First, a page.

Julián Carrón and Rowan Williams

Cambridge: "Disarming Beauty" Presented on Rowan Williams’ Home Ground

“The real issue is to learn to be creatures.” Magdalene College hosted a dialogue between Julián Carrón and the great theologian and former leader of the Anglican Church. They discussed topics ranging from education to the role of Christians in society.
Giuseppe Pezzini

In a sunny England, all absorbed by the splendor of the Royal Wedding, a small and curious crowd gathered in the auditorium of Magdalene College in Cambridge. On stage were Rowan Williams, the writer and theologian who until 2013 was Archbishop of Canterbury (leader of the Anglican Church), and Julián Carrón, author of Disarming Beauty, the book to which the evening owed its origin. A meeting which would reveal itself more like a dialogue between old friends than the usual conference on a collection of essays.

The presentation started with education, one of Williams’ dearest topics. “How is it possible to recover a knowledge-based education, and return joy and meaning to what is often reduced to a mere transfer of information?” “Knowledge is an event,” replied Carrón, introducing what will be the main theme of the evening: “The Mystery did not teach us the truth about love with an essay on eros, but making us experience love within a family. A lot of people are no longer interested in knowledge, simply because they no longer experience it in their life. However, to be able to experience something, we need, firstly, to feel the need for it. The educator’s task in this society is therefore to reawaken the interest for what we want to communicate.”

The audience at Magdalene College, Cambridge.

“Everything we need is given to us within a relationship,” explained Williams. “And this is true also for the Christian truth. There is no Christ-truth, without Christ-life. And this is why the real teacher is the one who is able to point the student’s attention towards that life which attracts his own attention. It is not by chance that mystical life is becoming more attractive once again.”

According to Carrón, this dynamic has to do with the history of Salvation as described in the Bible: “At the beginning of human history, it was very clear that we belonged to a Creator, but afterwards we were convinced of the opposite. We have to look at the method chosen by God to re-educate us to this original position, first with the people of Israel and then, above all, with Christ’s incarnation. In fact, only in the encounter with the incarnate Word we can recognise the nature of Truth.” Europeans, he continued, have an intellectualistic mentality, which can be dangerous, leading to “belief that human redemption is possible without a relationship with the origin, a living origin. Without our personal conversion, without personally being involved with the journey we want to propose, we cannot communicate anything.”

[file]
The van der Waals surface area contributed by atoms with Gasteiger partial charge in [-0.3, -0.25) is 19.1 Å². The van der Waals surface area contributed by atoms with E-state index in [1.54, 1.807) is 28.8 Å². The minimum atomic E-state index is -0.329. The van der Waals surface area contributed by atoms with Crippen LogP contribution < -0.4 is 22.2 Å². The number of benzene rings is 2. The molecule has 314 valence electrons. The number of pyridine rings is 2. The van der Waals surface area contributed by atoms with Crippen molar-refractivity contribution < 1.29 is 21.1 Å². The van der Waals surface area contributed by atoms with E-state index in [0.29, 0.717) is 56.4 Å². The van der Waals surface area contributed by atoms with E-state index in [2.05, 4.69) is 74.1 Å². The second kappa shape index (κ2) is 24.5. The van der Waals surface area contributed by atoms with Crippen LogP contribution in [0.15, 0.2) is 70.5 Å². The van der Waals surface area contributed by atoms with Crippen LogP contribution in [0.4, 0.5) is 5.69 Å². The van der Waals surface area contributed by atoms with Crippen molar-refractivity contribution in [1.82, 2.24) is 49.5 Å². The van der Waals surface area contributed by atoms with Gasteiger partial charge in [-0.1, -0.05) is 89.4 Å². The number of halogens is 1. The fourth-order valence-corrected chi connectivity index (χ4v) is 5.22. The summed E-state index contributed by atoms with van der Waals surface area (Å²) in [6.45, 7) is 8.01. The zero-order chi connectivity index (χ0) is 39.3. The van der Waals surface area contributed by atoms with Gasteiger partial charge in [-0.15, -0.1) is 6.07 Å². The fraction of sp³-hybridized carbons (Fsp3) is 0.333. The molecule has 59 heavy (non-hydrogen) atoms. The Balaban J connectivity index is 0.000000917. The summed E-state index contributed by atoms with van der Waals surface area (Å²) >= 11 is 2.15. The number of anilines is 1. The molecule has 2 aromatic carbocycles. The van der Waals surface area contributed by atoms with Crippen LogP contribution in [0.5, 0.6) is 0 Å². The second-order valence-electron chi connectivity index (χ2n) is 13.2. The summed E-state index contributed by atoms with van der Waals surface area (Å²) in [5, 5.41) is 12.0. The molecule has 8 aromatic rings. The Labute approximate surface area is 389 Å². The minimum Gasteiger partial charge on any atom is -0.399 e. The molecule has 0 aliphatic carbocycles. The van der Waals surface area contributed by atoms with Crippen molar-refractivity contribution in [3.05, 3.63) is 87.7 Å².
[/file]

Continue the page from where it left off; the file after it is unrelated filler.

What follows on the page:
Carrón and Williams

Williams observed that this is particularly relevant for the present liturgical season: “Resurrection and Pentecost are the promise that Christ’s Life is donated to us in the present through the Spirit, in order to rejoice in being God’s creatures. In fact, the world falls apart when we listen to the devil who is telling us that our problem is that we are not God; when, instead, our real problem is to learn to be creatures.”

And this is what God continues to do with all his efforts - educate us to be creatures, added Carrón: “Christ came to generate people who can testify to everyone that being constantly generated is a gift. The (common) mentality in our society reduces freedom to autonomy. This can only be overcome if this relationship with the living Christ becomes crucial for our life. Christianity is often reduced to a series of rules and values, which are no longer able to reawaken any attraction, and this only aggravates secularization. However, as Benedict XVI affirmed, Christianity does still have a chance, because it corresponds to the needs of the human heart. This can only be understood in experience: only when we meet people, in whom the object of their own search is incarnate, can something change. Only in experience can we understand that dependence is the fulfillment of freedom.”

John Milbank and Rowan Williams

The time was almost up, when Williams invited the audience for a last, quick question. From the back of the room, a woman called Jane stood up. She passionately blamed the Church for not doing enough for the cause of the Palestinian people; and for supporting “ideologists and warmongers” like Donald Trump. The audience murmured, partly because the unexpected question was not exactly an exercise in conciseness. However, what came next surprised everyone, re-affirming the path of the evening, both in content and method.

Carrón fearlessly answered: “Thank you for demonstrating that Christianity reduced to ideology is not attractive. All our effort is aimed at fighting this reduction.” Jane’s reply: “Actually, there is a form of Christianity which has deeply attracted me. I have known people from Communion and Liberation in Cambridge for years and I have seen the gladness with which they live and with which they do charity work in this town. That’s it, I would like that this Christianity could spread, like rings in the water.” “This is our agenda”, concluded Williams, to general applause.